Google this year plans to deploy an array of communication balloons around the world as part of its ambitious Project Loon initiative, which aims to bring the Internet to remote locations. To prepare for this rollout, Google has designed and is currently testing a balloon launcher which can fill and deploy these balloons in under 30 minutes. To showcase its efforts, the company released a series of photos detailing the progress it is making on its auto-launcher.
Two years in the making, Project Loon’s goal is to provide Internet access to remote locations using balloons that float in the stratosphere. The plan is deploy a sufficient number of floating balloons with Internet support that communicate using networked ground stations. Internet access will be provided in part by telecommunications companies that are allowing Google to use their regional cellular spectrum. With this technology, Google hopes it can fill existing Internet coverage gaps in both rural and remote locations.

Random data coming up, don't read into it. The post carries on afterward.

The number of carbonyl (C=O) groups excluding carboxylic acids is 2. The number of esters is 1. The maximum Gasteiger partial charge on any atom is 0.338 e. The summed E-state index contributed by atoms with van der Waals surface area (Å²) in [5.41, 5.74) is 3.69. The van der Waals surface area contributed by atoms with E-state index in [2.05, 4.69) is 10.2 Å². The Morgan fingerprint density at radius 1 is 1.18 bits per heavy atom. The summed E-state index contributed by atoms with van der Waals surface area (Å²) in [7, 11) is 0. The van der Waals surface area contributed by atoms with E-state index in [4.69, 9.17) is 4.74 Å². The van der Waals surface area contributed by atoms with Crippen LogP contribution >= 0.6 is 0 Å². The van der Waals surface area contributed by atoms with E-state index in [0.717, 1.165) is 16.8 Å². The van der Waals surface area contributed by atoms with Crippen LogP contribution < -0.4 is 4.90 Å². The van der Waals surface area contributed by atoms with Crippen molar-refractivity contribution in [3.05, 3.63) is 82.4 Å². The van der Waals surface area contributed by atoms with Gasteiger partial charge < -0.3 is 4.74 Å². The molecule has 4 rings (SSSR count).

Related: India might be the next to adopt Project Loon, Alphabet’s ambitious Internet plan
In a recent post on its Google+ page, the folks behind Project Loon detailed its “auto launch” crane, named “Chicken Little.” The three-sided, 55-foot-tall crane will fill the balloons and then launch them into the stratosphere where the prevailing winds will carry them to their intended locations. Each balloon is as large as a tennis court and takes 30 minutes to fill, lift, and launch. After launch, each balloon rises into the atmosphere, where it will stay for approximately 100 days. In its latest form, the balloons are equipped with solar panels that will improve communications and increase connectivity times.